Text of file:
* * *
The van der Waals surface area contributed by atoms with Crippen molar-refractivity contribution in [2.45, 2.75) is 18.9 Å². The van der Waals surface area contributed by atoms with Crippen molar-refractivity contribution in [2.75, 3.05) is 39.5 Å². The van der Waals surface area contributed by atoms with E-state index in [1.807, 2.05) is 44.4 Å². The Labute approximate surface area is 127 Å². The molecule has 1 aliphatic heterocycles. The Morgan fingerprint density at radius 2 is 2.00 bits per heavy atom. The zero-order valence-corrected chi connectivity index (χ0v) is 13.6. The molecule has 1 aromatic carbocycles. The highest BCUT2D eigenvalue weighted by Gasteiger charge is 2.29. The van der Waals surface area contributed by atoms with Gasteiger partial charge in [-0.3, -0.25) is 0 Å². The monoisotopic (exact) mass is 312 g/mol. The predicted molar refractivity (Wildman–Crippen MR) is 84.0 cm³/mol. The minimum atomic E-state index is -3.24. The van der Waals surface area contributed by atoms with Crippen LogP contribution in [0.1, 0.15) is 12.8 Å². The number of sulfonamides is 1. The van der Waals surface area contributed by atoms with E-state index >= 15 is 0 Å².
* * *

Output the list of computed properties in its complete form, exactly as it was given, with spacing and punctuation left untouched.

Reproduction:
The van der Waals surface area contributed by atoms with Crippen molar-refractivity contribution in [2.45, 2.75) is 18.9 Å². The van der Waals surface area contributed by atoms with Crippen molar-refractivity contribution in [2.75, 3.05) is 39.5 Å². The van der Waals surface area contributed by atoms with E-state index in [1.807, 2.05) is 44.4 Å². The Labute approximate surface area is 127 Å². The molecule has 1 aliphatic heterocycles. The Morgan fingerprint density at radius 2 is 2.00 bits per heavy atom. The zero-order valence-corrected chi connectivity index (χ0v) is 13.6. The molecule has 1 aromatic carbocycles. The highest BCUT2D eigenvalue weighted by Gasteiger charge is 2.29. The van der Waals surface area contributed by atoms with Gasteiger partial charge in [-0.3, -0.25) is 0 Å². The monoisotopic (exact) mass is 312 g/mol. The predicted molar refractivity (Wildman–Crippen MR) is 84.0 cm³/mol. The minimum atomic E-state index is -3.24. The van der Waals surface area contributed by atoms with Crippen LogP contribution in [0.1, 0.15) is 12.8 Å². The number of sulfonamides is 1. The van der Waals surface area contributed by atoms with E-state index >= 15 is 0 Å².